New SeaBank Annual Report Makes Business Case for Protecting Coastal Ecosystems in Southeast Alaska
SeaBank’s New Annual Report Makes Business Case for Protection Coastal ecosystems of Southeast Alaska
04 December 2021
(SitNews) Sitka, Alaska – In November, the Alaska Sustainable Fisheries Trust released its third annual SeaBank report which quantifies the value of ecosystem services generated by Southeast Alaska’s rich natural capital and also identifies potential risks for them, including climate change, industrial logging, and bycatch from industrial trawl fisheries. The 2020 report focuses on recent research related to the impacts of climate change on Southeast Alaska, including projections of much warmer temperatures under different greenhouse gas emissions scenarios, as well as Recommended mitigation measures that would help protect SeaBank’s green and blue carbon.
The Alaska Sustainable Fisheries Trust coined the term “SeaBank” to describe Southeast Alaska’s diverse coastline, which stretches 500 miles from Metlakatla to Yakutat and its interconnected network of land, water, vegetation, wildlife, resources, economics and culture. She launched the SeaBank program in 2017 to perform several functions, including raising awareness of the Southeast Alaska Natural Bank, measuring the annual capital provided by this bank, and quantifying the value generated for local, state and national beneficiaries. global.
“As our region assesses resource management decisions and develops climate change adaptation strategies, we believe it is essential that stakeholders and policy makers take into account the true value of SeaBank’s ecosystem services in order to that we can make informed long-term decisions that ensure more sustainable economies and local communities, ”said Linda Behnken, founder of the Alaska Sustainable Fisheries Trust and Sitka-based commercial fisherman.
Here are some highlights from the SeaBank 2020 report:
The physical and biological diversity of SeaBank’s salmon-producing watersheds are unique on a global scale. Southeast Alaska has one of the two largest remaining productive salmon systems in the world, thanks in large part to natural capital assets that include the largest expanse of virtually untouched coastal temperate rainforest on the planet.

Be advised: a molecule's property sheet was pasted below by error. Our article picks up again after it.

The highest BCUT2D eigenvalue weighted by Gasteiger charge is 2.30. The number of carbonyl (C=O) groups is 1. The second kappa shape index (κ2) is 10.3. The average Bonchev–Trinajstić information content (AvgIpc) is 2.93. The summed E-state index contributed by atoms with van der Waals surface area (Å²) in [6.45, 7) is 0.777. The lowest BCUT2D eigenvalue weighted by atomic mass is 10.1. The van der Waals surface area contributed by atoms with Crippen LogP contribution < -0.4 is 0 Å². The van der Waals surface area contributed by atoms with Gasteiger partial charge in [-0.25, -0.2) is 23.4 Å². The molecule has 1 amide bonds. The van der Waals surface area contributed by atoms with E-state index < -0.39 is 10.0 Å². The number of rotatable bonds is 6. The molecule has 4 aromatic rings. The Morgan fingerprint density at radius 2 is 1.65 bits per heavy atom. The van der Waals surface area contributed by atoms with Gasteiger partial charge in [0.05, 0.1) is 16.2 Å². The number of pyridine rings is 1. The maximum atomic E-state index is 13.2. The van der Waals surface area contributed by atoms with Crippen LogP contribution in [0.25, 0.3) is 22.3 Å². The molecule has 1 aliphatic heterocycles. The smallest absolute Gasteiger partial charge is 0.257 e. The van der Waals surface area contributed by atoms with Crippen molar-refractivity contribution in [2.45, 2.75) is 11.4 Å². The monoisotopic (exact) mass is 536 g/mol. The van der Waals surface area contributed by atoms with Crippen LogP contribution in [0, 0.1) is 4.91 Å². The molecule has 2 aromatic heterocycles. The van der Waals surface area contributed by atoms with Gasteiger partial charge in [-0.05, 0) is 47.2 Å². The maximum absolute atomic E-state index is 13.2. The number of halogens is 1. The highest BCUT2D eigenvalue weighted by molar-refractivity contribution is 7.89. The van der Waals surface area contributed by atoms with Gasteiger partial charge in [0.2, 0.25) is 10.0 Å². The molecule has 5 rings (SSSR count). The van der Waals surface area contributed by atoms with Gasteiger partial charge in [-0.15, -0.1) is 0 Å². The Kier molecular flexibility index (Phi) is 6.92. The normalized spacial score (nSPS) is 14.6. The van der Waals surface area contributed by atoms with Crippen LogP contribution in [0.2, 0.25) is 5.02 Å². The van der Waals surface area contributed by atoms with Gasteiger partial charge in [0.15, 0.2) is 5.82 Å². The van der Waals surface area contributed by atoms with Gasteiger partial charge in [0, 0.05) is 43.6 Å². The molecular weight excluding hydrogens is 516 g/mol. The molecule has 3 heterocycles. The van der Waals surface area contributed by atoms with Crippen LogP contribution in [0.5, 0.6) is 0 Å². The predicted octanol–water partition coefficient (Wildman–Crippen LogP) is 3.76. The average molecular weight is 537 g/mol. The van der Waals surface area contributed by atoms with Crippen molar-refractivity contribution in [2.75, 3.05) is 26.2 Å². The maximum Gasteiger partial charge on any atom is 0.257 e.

SeaBank’s Coastal Temperate Rainforest is an irreplaceable carbon sink of global significance. Old-growth forests store much more carbon than other forests, making them essential for climate regulation. The carbon storage capacity of living trees in SeaBank’s forests is almost twice as high as in other US forests. Preserving the region’s many maturing second-growth forests is also essential as the increase in carbon footprint is greatest for trees 100-200 years old.
Three-quarters of all fish caught in Southeast Alaska use the region’s estuaries for part of their life cycle, including major groundfish species like halibut, sablefish, cod and redfish. Salmon cross estuaries twice – during the out migration as smolts, and then when they return to spawn.
The two largest private sector economies in Southeast Alaska are the commercial fishing and seafood processing industry, which supports more than 10,000 jobs, and the tourism products industry, which generates an annual economic impact of one billion dollars.
Warming temperatures due to climate change will increase the frequency and intensity of extreme weather events such as record heat, intense precipitation associated with atmospheric rivers, marine heat waves and other abnormal weather events.
Seagrass beds and kelp forests in particular are very vulnerable ecosystems with a low capacity to move and a high sensitivity to ocean warming, marine heat waves and acidification.
Low marine productivity is becoming more frequent and severe due to climate change. These changes in the productivity of the marine environment increase the importance of protecting the freshwater habitat of salmon populations from the high levels of habitat degradation caused by industrial logging.
Federally managed trawl fisheries in the Gulf of Alaska and Bering Sea kill highly migratory and valuable fish (e.g. halibut, sablefish, chinook salmon) that would otherwise find their way to migrate, mature, inhabit and / or spawn in the waters of southeast Alaska.
“The SeaBank 2020 report highlights that Southeast Alaska is one of the most productive ecosystems in the world,” Behnken said. “These coastal ecosystems are also incredibly vulnerable to rapidly warming climate and industrial activities that are decreasing the productivity and overall value of Southeast Alaska. This is why it is so important that we do all we can to protect the region’s natural capital, forests, rivers and estuaries, restoring Roadless Rule protections for Tongass National Forest. It is not only the right thing to do for our planet, but also for economic health and the resilience of our region. ”
On the Web:
Download and read SeaBank’s 2020 Annual Report (121 pages)
Edited by Mary Kauffman, SitNews
Alaska Sustainable Fisheries Trust
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